Thomas Jefferson Papers

To Thomas Jefferson from Joseph Carrington Cabell, 23 January 1823

Richmond 23d Jan: 1823.

Dear Sir,

Your favor of 13th inst came safely to hand by the mail. I have shewn it to mr Gordon & Mr Rives. My own impression is that in touching the subject of the unliquidated debt, we should merely guard against future unfavorable imputations, by stating that it might and probably would exceed the conjectural amount mentioned in your letter, and that when you wrote, the settlement was in a progressive state. The county delegates seem disposed to say nothing about it. I have referred the matter to their discretion. When the bill gets to the Senate, I shall say something on the subject. In regard to the Academies & primary schools, I think our most prudent course at this time is neither to enter into an alliance with them, nor to make war upon them. It would be difficult to imagine a state of things in regard to these other branches of the system, more favorable to us than that which now exists. The funds are limited, & we wish to avoid a competition. The colleges cannot all be gratified, & they will defeat one another. The primary schools are in a state of discredit, and the public mind is not now disposed to encrease the appropriation to them. If we amend the system at this time, & give it credit & honor, this ally will become our worst enemy. The popular branch of the system would swallow up all the funds. Even now an effort will be made to divide with us in every appropriation. but the discredit into which the popular branch has fallen will defeat the measure. Besides there are great intrinsic difficulties in the subject, when your bill was brought in some years ago by Mr Taylor of Chesterfield, I consulted all the best heads of my acquaintance then about the seat of government, and every effort was made to smooth away the difficulties of the subject: & tho’ many plans were suggested, none met with general approbation. At some future time, I would cheerfully enter again on this difficult and thorny question. I think we would do well to decline it at this time, & take advantage of the favorable breeze that now wafts us along. I have imparted these views to Mr Rives, and left him to pursue his own course. Mr Gordon concurs with me. Mr Rives did not propose to move the subject of the primary schools till the loan bill should be acted on. But the bonds will remain to be cancelled, and the objections would continue till the University should get into operation. I have thought & still think, that we should act with good faith to the primary schools: but that would dictate merely that we should not attempt to take from them any of the $45,000 till experience & public opinion demand the measure. I have attempted in the county where I reside to exhibit proofs of my real desire to give that system a fair trial. Our proceedings were printed & distributed over the state. But last year, I saw more clearly than ever the inherent defects of that system. It will require great alteration & amendment. But for us to move in it, I think, the time has not arrived. As to the Colleges & Academies, I differ from some of our friends. I would vote for an appropriation to Hampden Sidney, & not wait till the funds shall be sufficient for the whole corps of Colleges. I think some aid to that College would now be useful & well timed. However, on this subject, as on that of the question of removing the seat of government, I think we should not discover the zeal of partizans. Politeness to all, interference with none, & devotion to our object, constitute the policy that ought, in my opinion, to govern the course of the friends of the University at this time. You must be surprized at the slow progress of our bill. The tardiness of its movement is to be regretted. But I do not know how it could be avoided. If it had been called up out of its regular turn perhaps the irregularity of the course might give rise to animadversions. It will be read in its turn for the first time to-day or to-morrow. It went thro’ the Committee without opposition. It will doubtless be opposed in the House, but from everything I can learn I think there cannot be much doubt of its success. Should it pass late in the session, I should hope that a meeting on the 1st monday in April, might answer the purposes of the Institution. There could be no doubt of the confirmation of the Loan by the Board, & the delay would probably throw the loss of interest on the Literary Fund, & save so much to the University.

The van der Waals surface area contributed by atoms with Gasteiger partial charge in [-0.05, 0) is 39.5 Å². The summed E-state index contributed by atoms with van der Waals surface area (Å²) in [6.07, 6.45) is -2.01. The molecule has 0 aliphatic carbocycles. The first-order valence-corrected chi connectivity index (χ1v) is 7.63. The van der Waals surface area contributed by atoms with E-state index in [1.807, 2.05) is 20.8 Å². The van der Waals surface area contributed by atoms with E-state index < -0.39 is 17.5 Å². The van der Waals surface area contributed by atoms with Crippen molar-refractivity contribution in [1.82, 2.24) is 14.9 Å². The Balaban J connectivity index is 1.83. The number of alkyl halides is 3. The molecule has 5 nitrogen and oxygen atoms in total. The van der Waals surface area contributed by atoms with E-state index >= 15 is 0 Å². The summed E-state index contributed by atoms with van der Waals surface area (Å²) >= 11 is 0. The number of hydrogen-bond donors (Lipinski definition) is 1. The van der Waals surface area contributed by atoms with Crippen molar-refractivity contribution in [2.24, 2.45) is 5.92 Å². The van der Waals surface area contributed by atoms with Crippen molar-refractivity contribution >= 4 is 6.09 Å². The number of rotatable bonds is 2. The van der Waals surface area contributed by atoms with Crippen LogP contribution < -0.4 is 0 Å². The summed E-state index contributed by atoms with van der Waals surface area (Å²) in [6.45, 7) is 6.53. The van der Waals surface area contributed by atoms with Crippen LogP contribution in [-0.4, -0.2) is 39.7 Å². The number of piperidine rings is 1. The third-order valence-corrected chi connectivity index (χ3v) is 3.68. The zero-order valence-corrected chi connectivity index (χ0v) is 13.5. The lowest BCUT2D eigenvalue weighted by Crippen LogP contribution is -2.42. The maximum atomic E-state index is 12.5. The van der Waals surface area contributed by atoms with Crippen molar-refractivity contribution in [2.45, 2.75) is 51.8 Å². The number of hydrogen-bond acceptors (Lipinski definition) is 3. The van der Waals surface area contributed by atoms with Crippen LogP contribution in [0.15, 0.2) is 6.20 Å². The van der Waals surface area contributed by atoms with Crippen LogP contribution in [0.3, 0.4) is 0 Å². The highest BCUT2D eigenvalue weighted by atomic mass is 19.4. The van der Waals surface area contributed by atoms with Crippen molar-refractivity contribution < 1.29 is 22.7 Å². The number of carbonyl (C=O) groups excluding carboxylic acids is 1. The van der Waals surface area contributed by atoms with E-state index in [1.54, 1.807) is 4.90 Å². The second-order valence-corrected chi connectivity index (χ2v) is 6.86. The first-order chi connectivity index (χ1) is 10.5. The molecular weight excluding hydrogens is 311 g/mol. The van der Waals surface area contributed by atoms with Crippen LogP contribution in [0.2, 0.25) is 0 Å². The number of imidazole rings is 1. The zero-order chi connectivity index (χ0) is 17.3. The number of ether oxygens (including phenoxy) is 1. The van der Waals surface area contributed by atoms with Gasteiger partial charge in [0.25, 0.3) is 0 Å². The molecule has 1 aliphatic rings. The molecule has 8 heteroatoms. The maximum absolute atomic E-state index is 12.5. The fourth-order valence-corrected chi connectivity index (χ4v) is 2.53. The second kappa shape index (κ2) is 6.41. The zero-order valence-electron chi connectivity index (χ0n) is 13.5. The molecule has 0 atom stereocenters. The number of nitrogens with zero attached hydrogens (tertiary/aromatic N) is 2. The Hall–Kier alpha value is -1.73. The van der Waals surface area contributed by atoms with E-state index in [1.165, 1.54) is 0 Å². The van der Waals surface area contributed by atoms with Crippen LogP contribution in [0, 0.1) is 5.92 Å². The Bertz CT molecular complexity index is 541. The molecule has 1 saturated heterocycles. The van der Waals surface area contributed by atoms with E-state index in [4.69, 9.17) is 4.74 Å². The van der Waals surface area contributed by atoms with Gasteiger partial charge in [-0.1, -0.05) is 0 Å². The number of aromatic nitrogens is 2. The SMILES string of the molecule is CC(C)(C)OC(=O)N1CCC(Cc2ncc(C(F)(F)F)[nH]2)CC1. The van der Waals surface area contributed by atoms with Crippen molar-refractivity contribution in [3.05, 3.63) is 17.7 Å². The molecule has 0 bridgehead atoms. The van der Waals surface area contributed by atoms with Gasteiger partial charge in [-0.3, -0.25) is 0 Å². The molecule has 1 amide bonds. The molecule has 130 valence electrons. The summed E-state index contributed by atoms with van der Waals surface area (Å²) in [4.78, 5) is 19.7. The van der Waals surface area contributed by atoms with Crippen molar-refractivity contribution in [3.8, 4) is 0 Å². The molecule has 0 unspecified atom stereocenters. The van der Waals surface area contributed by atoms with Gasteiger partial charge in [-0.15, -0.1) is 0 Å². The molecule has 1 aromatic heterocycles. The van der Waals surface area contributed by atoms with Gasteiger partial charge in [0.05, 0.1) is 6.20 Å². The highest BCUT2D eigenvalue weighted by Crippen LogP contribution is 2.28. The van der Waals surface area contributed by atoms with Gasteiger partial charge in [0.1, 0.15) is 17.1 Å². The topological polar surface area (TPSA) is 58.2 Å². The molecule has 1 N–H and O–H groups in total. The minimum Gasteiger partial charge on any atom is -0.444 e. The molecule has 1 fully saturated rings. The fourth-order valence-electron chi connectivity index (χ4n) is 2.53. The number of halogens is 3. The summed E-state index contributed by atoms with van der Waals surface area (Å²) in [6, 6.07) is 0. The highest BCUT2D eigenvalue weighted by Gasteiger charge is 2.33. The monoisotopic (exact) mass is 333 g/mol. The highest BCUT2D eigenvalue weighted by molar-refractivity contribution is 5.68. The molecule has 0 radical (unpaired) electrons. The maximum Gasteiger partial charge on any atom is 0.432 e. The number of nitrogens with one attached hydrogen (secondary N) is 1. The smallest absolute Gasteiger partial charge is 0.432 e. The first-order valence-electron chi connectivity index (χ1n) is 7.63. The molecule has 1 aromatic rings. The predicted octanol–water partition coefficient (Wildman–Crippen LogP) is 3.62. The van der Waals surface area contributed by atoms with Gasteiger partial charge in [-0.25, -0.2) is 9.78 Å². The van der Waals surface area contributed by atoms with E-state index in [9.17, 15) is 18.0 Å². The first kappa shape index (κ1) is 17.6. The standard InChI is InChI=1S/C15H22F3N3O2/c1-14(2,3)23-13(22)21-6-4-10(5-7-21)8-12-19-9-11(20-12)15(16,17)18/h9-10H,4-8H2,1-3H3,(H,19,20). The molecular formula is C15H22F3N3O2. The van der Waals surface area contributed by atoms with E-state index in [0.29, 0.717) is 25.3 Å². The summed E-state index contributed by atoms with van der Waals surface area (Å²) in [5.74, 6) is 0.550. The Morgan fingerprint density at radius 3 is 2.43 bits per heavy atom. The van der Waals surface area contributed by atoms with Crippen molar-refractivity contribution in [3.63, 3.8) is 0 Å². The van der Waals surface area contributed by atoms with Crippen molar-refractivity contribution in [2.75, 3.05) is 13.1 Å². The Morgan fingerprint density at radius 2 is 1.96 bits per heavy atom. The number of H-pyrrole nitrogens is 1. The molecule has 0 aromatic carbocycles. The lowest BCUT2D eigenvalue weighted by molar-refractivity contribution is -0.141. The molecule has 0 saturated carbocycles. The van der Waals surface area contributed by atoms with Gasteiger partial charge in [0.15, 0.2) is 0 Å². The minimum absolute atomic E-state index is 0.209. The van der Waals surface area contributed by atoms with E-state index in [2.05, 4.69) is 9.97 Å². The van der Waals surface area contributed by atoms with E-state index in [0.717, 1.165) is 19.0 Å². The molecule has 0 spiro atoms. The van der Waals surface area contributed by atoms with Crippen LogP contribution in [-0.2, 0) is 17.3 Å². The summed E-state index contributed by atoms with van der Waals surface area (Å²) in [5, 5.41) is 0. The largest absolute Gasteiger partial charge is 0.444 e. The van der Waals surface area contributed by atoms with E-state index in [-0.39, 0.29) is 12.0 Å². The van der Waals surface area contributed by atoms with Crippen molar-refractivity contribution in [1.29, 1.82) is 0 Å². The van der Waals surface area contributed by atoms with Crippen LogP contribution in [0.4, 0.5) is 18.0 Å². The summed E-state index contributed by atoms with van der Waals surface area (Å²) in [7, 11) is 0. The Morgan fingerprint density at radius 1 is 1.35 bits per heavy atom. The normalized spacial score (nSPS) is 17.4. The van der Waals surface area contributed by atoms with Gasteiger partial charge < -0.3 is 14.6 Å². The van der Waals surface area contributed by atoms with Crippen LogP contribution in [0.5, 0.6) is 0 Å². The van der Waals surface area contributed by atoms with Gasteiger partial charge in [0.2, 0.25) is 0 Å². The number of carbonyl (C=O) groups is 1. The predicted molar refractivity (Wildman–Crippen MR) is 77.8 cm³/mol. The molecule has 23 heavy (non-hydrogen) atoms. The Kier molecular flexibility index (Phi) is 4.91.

I am Dr Sir, ever faithfully yr friend

Joseph C. Cabell


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